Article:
THE INSTANT IT DOESN’T CLICK
By MICHAEL PERKINS
THE POLAROID COMPANY’S DEATH/RESURRECTION SAGA OF THE 2010’s is the kind of Cinderella story that warms the heart and quickens the emotions among photographers of all ages. Culturally iconic but financially destitute camera company bellies up after 60 years! Plucky, artsy underdogs rescue legendary brand! Instant cameras are back! Admittedly, the return of the rainbow-banded square film in the white box has all the elements of a classic fairy tale.
Minus the happy ending.
Instead, the success of the reborn Polaroid, including its Life-Saver-Flavored cameras and its muy espensivo film, is more like the tale of what might have been, but isn’t, yet. The new Polaroid film is nowhere near the equal of the original formula, even though the New Owners get an A for effort for having to reverse-engineer it from scratch, after Old Polaroid dismantled the machinery and ate the recipe used for making it. They also deserve credit for at least partially reviving interest in older, better Polaroid cameras (the SX-70, as one example) by doing nuts-up restorations of them in order to stoke interest for the revived film.
Them wuz the daze: Edwin Land’s first-ever Polaroid, the Model 95 (1948)
Over ten years into their quest, the re-booted Polaroid has yet to produce a camera that is much better than a glorified point-and-shoot, opting instead to merely celebrate the fond experience of producing an in-hand print quickly. As but one example, the marketing emphasis on their various “Duochrome” films (Red-and-white, Blue-and-White, even Green-and-White monochrome emulsions) is on the unexpected, the random. It’s basically the Lomography philospophy of “hey, this is so loose and free, ‘cuz we don’t know what will come out, if anything!”, an outlook which is novel for those who want their picture-taking to be an explosion of pure spontaneity rather than something that can be deliberately planned or predictably delivered. In their original incarnation, Polaroids were the stuff of serious art installations, a la the Andy Warhols of the world. Now they are soft, murky souvenirs of the last boho rave or teen sleepover you attended. It ain’t the same.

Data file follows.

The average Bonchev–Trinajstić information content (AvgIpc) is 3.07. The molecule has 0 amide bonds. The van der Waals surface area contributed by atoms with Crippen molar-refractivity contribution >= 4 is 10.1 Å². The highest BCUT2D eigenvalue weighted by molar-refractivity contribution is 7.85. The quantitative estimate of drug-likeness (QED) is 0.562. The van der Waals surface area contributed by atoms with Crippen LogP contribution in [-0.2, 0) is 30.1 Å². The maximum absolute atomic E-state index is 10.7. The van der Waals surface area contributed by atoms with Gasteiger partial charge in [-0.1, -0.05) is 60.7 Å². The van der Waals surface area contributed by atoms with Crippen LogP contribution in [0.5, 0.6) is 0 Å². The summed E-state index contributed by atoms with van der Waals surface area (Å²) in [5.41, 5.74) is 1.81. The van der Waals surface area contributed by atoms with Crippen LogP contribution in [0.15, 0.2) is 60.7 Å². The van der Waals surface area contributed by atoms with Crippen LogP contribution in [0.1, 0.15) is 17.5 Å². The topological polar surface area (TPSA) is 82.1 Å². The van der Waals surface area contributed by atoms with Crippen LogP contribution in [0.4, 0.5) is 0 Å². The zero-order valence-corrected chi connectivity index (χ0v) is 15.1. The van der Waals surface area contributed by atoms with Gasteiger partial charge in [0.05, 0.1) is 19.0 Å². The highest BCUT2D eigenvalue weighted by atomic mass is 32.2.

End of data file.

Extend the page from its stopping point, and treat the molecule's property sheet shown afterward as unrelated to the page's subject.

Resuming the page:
To be fair, other instant camera makers have produced units with features that give the shooter finer control over the results (including even baseline cameras from Instax.Fujifilm), and there is even a smaaaaalllll market for things like the 3d printing of instant camera backs which can be fitted onto high-end camera fronts, like that of the Mamiya RZ67. But the main highway of the instant pic market moves on the twin tracks of novelty and nostalgia, something Edwin Land never targeted directly during Polaroid’s original golden era.
Instant cameras are a blast. I like playing with them. But that play is ultimately frustrating and expensive. In its second life, the new Polaroid corporation has a long way to come before it earns the name it purports to honor. And if Mark Twain were alive today to compare the two instant eras, he might repeat his old phrase that they constitute “the difference between lightning…and the lightning bug”.